Cal-ISO turned over its findings to the Federal Energy Regulatory Commission, which commenced an investigation. JPMorgan isn't talking about the matter.
As FERC investigated, the bank defied demands that it turn over emails, claiming they were protected by attorney-client privilege. When the company finally did produce the emails, they showed top bank executives were trading emails, but lawyers weren't involved.
The emails were hardly smoking guns. Blythe Masters, head of JPMorgan's Global Commodities Group, said in one email that she could not attend a meeting because of a daughter's graduation. But the refusal to turn emails over suggests contempt for regulators.
The tactic wasn't particularly wise. Concluding the bank disingenuously claimed attorney-client privilege, FERC suspended JPMorgan from trading electricity here for six months.
In another example of the bank's dim view of regulators, JPMorgan refused to honor Cal-ISO's request that it provide power from its Huntington Beach plants to cover a shortfall caused when Southern California Edison shut the San Onofre nuclear plant. FERC stepped in and compelled JPMorgan to provide the electricity.
"While the bank's motives were not stated, it is reasonable to consider that the firm sought to profit from the higher peak energy prices that would have resulted from its actions to prevent new capacity from coming on line," Joshua Rosner, a Wall Street analyst, told the Senate subcommittee last week.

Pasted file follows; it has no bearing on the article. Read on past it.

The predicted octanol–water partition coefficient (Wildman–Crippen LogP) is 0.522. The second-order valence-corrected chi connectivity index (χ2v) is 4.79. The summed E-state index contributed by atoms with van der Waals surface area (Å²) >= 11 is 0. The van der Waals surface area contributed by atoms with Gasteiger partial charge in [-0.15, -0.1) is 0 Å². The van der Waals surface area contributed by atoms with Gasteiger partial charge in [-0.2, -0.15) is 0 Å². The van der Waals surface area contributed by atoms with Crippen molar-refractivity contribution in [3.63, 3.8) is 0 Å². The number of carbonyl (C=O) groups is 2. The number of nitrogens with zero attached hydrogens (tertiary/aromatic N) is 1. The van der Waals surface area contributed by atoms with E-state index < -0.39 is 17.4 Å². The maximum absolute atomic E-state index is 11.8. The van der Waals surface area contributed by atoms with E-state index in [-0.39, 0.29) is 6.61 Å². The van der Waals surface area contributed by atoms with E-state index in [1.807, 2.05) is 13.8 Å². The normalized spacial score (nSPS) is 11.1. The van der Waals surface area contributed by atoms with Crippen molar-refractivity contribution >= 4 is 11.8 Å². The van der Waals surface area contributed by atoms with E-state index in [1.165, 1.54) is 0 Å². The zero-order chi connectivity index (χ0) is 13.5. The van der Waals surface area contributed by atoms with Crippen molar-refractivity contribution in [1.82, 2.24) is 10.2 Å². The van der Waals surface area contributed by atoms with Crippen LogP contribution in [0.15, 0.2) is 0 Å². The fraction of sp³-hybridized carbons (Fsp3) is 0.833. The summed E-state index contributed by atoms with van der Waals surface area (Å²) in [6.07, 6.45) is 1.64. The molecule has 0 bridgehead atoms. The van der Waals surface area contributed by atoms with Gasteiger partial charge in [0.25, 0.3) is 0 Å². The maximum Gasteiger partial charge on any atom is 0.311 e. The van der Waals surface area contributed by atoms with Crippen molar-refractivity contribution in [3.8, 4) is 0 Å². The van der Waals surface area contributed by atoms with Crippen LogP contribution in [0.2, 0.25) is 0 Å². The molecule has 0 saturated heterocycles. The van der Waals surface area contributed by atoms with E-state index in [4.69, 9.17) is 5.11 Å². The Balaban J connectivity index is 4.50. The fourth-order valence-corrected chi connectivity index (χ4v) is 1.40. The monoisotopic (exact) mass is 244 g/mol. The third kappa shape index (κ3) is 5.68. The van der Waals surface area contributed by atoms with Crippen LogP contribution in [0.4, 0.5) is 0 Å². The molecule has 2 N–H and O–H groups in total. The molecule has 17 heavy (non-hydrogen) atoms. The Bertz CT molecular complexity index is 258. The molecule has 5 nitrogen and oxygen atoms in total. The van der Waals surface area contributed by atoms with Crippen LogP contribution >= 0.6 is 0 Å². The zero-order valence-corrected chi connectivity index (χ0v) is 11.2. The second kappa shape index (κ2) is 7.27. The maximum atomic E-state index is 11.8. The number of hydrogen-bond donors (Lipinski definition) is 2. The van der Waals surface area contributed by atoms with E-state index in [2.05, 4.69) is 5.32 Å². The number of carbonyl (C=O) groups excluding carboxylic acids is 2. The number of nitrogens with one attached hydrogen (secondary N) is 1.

Eric Hildebrandt, the chief economist at Cal-ISO who helped bring JPMorgan's activitity to light, said the discovery proved that the system is working far better than it did during the energy crisis.
"We have much better rules, much better monitoring," Hildebrandt said, adding that if penalties imposed on JPMorgan turn out to be tough, miscreant traders will be deterred from gaming the system.
JPMorgan recently sold its rights to power generated by the three power plants to Southern California Edison. But the bank remains deep in the energy business.
In its latest annual report filed with the Securities and Exchange Commission, JPMorgan summed up some of its non-banking business, writing that it is involved in the "storage, transportation, marketing or trading of several commodities, including metals, agricultural products, crude oil, oil products, natural gas, electric power, emission credits, coal, freight, and related products and indices."
Breaking that down, JP Morgan trades in coal and oil, fossil fuels that lead to climate change. It also trades emission credits, which are bought and sold in California's cap and trade program, which is intended to reduce greenhouse gas emissions. In bankers' views, one commodity apparently is not much different from another, so long as money can be made.
Whatever fine the Federal Energy Regulatory Commission imposes, the bank will absorb it. It will be a cost of doing business.
Two weeks ago, JPMorgan reported that its second quarter net income was $6.5 billion. That worked out to $71.2 million a day. It was an hourly rate of $2.9 million, which was an increase from the hourly rate in 2012 of $2.4 million. The nation's largest financial holding company, in other words, makes more in an hour than most Americans earn in a lifetime.
Whether or not it's too big to fail, JPMorgan and others of its ilk are too big. FERC and other regulatory agencies that gave superbanks the authority to deal in commodities need to reverse course. If they don't, this movie will not end well.